Investors might be heartened that Medtronic won approval of its newest stent used to prop open arteries, but there's a lot of competition, including Abbott Laboratories (NYSE: ABT  ) and Boston Scientific (NYSE: BSX  ) . The new Integrity stent, however, which already received approval for use in Europe earlier this year, should help the medical device maker continue growing its cardiovascular portfolio.

Medtronic generated 19% of its revenues, in the first quarter, up 4% from the year ago period, with the primary drivers being its Resolute drug-eluting stent and sales from the Integrity bare-metal stent. Now with U.S. approval under its belt, expect to see revenues grow further.

Highly rated CAPS All-Star member skat5 believes the bad quarter it had that dropped the stock price gives investors an opportunity to get in a leading medical device maker at a good price.

I see the recent large drop in response to a bad quarter prediction as a buying opportunity for a company that is paying a comparitively high dividend and has a history of paying/increasing dividends for more than 25 years. I find it unlikely even the anti-business socialized medicine crowd will wreck this, although they are perfectly capable of slicing their nose to spite their face. Its either get out of investing in health care altogether, or focus on the best companies when there are buying opportunities.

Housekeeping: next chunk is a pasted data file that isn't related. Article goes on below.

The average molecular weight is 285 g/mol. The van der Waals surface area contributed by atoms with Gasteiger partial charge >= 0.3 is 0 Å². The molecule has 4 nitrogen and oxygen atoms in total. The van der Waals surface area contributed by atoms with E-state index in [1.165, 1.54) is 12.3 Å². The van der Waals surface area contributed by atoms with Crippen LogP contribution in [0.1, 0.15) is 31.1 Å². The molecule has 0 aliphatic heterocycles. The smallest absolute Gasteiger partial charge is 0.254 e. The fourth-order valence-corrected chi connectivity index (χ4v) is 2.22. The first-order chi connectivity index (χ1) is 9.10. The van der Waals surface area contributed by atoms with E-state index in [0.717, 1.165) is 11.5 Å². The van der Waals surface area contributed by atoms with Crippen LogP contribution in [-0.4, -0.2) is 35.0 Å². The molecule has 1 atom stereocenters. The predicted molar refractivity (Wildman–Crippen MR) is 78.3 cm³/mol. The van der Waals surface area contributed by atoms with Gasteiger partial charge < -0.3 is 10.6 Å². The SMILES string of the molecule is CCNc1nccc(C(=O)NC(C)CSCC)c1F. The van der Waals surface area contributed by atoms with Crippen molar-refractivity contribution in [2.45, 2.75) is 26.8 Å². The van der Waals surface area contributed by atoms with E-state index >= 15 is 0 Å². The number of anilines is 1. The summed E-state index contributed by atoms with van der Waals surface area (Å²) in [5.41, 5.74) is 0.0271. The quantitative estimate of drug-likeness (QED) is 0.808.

Getting schooled
Oil giant Total says in the wake of the Gulf of Mexico oil spill, drillers are going to experience delays in getting permits and higher costs, but with the region rich in potential and tax incentives favorable for continued exploration, you're not going to see many of the major drillers abandoning the area.

That makes a good argument for choosing an oil driller that can navigate the more difficult regulatory waters and absorb the added costs with less impact to its operations. A smaller drilling outfit is going to have a harder time in the swells the Deepwater Horizon disaster created. Total isn't one of those small shops and Retracement says it's solidly profitable.

Valuations of top-quality, dividend-paying companies has been excellent as of late. Low debt, record cash, increasing M&A activity. Total is one of the cheapest oil companies around. Present valuation could hardly be better. Solidly profitable, P/E below 10 and more then 6% dividend. Sometimes long-term investing is just plain easy.

Need more information before making an investment decision? Put Total on you're My Watchlist and have all the Foolish news and analysis of the stock aggregated for you in one place.

There's no need to fear ...